As many people welcomed the New Year, the family of Ihaia Gillman-Harris spent their time looking back, reflecting on the "cheeky face" they will never see again.
In Auckland District Court yesterday, two 17-year-olds appeared charged with his murder, robbery of his possessions and theft of his car.
But the victim's sister and family spokesperson Hirata Harris refused to concentrate on those allegedly responsible.
"We're really focused on supporting each other, our own whanau," she said. "The justice system, we believe, will work to get to the bottom of all of this."
Family and friends farewelled Mr Gillman-Harris on Tuesday in the Far North after he lay in state at Piki Te Aroha Marae, and Ms Harris said they were gradually coming to terms with it.
"It's been a harrowing couple of days so the shock is slowly turning into more full-on grief."
Mr Gillman-Harris travelled from Auckland to Wellington to spend Christmas with Ms Harris and her family.
"Like everyone else, he was full of Christmas spirit," she said.
"It was a special time, even more so now."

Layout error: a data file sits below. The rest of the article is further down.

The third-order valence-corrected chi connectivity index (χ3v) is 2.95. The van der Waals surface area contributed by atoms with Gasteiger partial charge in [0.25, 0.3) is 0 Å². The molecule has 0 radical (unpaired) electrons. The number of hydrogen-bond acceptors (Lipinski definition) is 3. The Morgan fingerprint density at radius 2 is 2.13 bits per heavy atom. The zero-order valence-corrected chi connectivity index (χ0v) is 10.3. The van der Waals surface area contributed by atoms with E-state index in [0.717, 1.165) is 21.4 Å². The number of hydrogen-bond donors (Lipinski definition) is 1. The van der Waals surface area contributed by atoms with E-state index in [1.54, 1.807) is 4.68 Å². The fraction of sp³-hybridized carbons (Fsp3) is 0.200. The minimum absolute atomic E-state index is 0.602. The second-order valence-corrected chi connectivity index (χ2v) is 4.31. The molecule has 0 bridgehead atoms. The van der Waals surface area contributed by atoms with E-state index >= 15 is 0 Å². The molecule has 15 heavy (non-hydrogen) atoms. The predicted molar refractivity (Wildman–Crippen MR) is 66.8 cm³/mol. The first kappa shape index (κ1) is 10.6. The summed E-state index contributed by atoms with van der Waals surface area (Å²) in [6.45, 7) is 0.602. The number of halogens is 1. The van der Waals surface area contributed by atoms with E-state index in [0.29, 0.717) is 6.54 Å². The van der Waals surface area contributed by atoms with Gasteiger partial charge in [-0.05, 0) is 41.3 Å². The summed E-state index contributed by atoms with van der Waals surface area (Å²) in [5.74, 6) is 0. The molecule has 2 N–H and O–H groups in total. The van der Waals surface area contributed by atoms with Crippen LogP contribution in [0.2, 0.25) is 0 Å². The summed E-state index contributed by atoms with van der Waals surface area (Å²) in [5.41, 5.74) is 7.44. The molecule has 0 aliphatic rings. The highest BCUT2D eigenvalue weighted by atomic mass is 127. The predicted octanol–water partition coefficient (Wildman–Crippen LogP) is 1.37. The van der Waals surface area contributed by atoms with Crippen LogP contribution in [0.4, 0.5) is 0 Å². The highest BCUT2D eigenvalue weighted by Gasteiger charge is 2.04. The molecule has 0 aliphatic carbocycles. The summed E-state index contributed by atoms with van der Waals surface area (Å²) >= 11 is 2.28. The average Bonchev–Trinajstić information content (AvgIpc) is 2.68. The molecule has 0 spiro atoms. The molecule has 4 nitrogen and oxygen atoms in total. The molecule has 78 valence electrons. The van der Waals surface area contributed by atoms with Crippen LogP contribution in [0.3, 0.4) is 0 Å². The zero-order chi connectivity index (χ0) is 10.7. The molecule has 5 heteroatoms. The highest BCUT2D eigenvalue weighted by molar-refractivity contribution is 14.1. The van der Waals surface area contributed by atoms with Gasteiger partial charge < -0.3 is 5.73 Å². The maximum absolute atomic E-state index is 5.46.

On Boxing Day, he left her home to make the journey back north.
The next day he was dead.
A police investigation was launched after Mr Gillman-Harris sustained a fatal head wound during a stay at the Ascot Epsom Motel.
CCTV footage was released showing two youths he allegedly checked in with - West Auckland teens Beauen Daniel George Wallace-Loretz and Leonard Nattrass-Berquist.
Police would not be drawn on the circumstances of that meeting and Ms Harris was similarly steadfast.
"First and foremost, his life was taken," she said..
"We're really keen to let the justice system take its course and any noise that's possibly coming out around things like that, all the more reason why our priority is holding fast on looking after our whanau to get through this."
Ms Harris was born and bred with her brother - along with five other brothers and five sisters - in Tokoroa.
He was one of the founding pupils at Forest View High School and his sister said he was "very bright".
Mr Gillman-Harris spent time in Europe for work and a love of languages meant he learned German, Swedish, Dutch and Te Reo Maori.
He worked for KiwiRail as a team leader assistant in Auckland's Southdown freight terminal and many of his colleagues made the drive north for his funeral.
"As many Kiwis welcomed in the New Year, we farewelled a much-loved brother, uncle, workmate and friend in a manner that was in stark contrast to how his life was so brutally taken," Ms Harris said.
"I'll remember his happy, smiley, cheeky face. I'll remember him as a brother who would do anything for his whanau and who loved them all very much."
A post-mortem examination revealed Mr Gillman-Harris died as a result of blunt-force trauma to the head.
The pair accused of killing him will appear in the High Court at Auckland next month where they will enter pleas.
They are expected to apply for bail before then.